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Organizing Goods Transport

Main Useful Means of Transport
With its canal, Panama is considered as one of the major transport logistics centers.  The country also has modern harbors on two oceans which are linked by a railway network, highways and international airports which  have equipment capable of catering for all sorts of cargo transport.
The railroad network is made up of one 47 mile-track and joins Balboa to Colon.  Transport capacity is on average 500,000 containers per year.
The road network comprises of 11,643 km of road, of which 4,028 are tarmac.
Ports
Colon container terminal
List of Panamanian harbors
Airports
TOCUMEN Interneational Airport Panama
Sea Transport Organisations
Panama Maritime Authority
Air Transport Organisations
Panama Civil Aviation Authority (Spanish only)
Road Transport Organisations
Transport and Traffic authority (Spanish only)

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Identifying a Supplier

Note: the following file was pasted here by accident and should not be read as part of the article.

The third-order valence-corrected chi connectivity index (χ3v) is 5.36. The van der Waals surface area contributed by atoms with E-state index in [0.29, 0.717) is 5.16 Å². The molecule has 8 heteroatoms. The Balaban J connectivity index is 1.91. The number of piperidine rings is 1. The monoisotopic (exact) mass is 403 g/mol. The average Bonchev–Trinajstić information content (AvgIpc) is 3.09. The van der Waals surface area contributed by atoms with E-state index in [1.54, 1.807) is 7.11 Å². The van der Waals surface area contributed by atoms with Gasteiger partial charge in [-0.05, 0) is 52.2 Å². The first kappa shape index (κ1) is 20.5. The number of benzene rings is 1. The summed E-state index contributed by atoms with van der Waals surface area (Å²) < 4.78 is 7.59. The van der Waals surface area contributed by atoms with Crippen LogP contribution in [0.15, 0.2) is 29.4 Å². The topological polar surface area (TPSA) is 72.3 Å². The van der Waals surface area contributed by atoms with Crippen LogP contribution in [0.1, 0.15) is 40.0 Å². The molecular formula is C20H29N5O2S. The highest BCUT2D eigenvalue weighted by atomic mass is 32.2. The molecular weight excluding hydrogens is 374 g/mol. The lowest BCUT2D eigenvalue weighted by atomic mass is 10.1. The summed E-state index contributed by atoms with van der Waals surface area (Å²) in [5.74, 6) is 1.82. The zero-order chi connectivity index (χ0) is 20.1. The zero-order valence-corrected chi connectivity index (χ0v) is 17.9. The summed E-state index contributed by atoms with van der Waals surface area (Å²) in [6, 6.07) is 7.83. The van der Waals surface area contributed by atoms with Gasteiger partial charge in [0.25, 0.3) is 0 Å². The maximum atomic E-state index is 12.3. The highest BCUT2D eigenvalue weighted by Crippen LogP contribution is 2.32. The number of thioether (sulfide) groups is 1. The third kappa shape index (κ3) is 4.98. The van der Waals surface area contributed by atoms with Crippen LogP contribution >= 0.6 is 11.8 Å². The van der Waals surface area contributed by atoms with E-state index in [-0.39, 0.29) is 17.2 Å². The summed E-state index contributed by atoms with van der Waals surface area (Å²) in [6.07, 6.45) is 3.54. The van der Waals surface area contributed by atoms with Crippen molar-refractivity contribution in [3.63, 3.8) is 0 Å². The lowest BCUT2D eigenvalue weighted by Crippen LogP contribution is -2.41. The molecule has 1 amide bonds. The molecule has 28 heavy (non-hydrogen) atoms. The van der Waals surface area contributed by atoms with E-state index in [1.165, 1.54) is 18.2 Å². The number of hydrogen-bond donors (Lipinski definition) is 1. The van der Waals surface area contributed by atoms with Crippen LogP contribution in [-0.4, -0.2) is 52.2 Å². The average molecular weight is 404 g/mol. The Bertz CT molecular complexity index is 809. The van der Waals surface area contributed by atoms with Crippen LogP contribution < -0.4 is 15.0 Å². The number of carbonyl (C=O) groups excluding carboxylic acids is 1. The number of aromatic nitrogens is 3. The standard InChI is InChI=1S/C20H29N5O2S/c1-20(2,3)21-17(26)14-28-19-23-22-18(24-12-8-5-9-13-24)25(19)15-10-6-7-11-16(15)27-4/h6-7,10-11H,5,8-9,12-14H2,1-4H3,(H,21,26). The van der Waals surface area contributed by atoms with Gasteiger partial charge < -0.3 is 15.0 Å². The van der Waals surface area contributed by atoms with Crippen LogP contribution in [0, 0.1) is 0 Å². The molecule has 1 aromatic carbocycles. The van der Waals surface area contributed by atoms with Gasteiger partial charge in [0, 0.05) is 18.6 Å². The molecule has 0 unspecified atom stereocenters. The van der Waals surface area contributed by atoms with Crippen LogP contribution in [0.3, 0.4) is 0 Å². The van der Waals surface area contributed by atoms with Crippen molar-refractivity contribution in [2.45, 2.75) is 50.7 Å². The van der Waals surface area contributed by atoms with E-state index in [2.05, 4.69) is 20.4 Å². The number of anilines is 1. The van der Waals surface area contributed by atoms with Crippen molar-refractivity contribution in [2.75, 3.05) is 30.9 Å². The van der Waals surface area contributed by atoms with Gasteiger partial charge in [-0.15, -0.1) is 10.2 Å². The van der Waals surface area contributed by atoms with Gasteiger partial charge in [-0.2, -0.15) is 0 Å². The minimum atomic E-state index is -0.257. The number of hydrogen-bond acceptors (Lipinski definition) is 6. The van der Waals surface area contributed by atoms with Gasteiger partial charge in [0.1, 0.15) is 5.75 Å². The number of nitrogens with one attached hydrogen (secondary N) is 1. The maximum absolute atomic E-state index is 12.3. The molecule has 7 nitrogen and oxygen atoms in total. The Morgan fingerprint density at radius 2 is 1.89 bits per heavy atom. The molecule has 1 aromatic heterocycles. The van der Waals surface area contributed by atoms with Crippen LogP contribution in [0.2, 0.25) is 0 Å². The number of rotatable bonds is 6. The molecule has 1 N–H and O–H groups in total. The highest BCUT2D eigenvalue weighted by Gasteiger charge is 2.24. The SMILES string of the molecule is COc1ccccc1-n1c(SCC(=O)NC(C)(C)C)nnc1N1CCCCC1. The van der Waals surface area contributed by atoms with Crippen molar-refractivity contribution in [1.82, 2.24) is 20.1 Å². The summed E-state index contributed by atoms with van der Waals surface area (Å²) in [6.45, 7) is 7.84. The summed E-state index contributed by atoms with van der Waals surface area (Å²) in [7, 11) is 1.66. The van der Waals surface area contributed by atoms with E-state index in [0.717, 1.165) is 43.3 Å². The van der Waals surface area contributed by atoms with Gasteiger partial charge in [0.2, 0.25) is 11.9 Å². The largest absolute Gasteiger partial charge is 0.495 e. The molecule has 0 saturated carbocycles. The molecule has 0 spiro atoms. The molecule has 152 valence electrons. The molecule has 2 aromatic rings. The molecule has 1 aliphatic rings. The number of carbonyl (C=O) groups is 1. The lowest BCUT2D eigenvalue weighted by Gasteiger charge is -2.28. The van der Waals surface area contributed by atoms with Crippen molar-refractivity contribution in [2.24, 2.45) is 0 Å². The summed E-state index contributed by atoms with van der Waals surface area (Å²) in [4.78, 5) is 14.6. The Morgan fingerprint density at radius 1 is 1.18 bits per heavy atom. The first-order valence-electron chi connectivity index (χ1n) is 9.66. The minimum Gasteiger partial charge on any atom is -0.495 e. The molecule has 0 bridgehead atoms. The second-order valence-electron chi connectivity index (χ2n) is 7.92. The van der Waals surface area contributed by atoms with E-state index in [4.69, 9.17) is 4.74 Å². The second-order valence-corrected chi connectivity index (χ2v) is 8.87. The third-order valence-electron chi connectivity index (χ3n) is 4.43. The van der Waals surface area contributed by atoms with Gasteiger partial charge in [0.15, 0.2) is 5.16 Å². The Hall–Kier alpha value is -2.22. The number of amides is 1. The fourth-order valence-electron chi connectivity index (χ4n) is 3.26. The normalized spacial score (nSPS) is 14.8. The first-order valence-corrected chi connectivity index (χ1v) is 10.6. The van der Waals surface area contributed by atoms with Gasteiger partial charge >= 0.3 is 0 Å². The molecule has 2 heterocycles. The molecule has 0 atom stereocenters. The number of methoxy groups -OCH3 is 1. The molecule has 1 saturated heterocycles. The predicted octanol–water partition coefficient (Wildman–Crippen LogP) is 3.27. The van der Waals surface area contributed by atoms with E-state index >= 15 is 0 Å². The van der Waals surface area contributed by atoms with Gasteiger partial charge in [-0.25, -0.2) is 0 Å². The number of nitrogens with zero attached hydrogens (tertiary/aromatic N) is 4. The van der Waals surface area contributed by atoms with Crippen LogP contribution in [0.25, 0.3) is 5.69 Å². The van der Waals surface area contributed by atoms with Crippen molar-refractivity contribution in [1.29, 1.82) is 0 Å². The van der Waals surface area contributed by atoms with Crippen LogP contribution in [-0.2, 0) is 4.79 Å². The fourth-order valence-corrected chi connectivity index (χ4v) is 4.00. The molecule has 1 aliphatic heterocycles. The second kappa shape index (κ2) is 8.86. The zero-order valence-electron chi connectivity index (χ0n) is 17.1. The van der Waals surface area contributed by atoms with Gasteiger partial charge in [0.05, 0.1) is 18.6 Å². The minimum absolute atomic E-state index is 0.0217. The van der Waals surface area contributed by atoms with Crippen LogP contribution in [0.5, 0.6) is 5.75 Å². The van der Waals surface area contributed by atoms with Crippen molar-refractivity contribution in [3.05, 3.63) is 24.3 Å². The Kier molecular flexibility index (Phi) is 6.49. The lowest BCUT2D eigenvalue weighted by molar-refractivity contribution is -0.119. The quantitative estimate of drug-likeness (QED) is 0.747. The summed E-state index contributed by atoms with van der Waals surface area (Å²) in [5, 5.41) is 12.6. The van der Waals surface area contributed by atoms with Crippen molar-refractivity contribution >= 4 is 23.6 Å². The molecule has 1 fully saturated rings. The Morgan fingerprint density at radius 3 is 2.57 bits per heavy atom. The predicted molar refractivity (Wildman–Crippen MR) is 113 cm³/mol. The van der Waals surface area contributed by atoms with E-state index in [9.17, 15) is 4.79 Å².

Type of Production
Industry accounts for 13% of the GDP, the service industry is much more significant and accounts for some 81.1% of the GDP in Panama and provides approximately 70% of employment.  The main industries are construction, breweries, cement and other building materials as well as sugar grinding.

Business Directories

Multi-sector Directories
AmCham Panama - Directory of companies in Panama
Angloinfo - Panama business directory
BizExposed - Panama business directory
Expat.com - Panama business directory
South America Business Directory - Panama business directory
Yellow Pages - Business directory in Panama.
 

To search directories by industry in Panama, check out our service Business Directories.

 
Professional Associations by Sector
26 professional associations listed for Panama.
 
Trade Agencies and Their Representations Abroad
Panama Chamber of Commerce, Industry and Agriculture. (Spanish only)
General Professional Associations
User Companies Association of the Colon free zone
Panamanian association of Entrepreneurs. (Spanish only)
 
 

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Latest Update: November 2022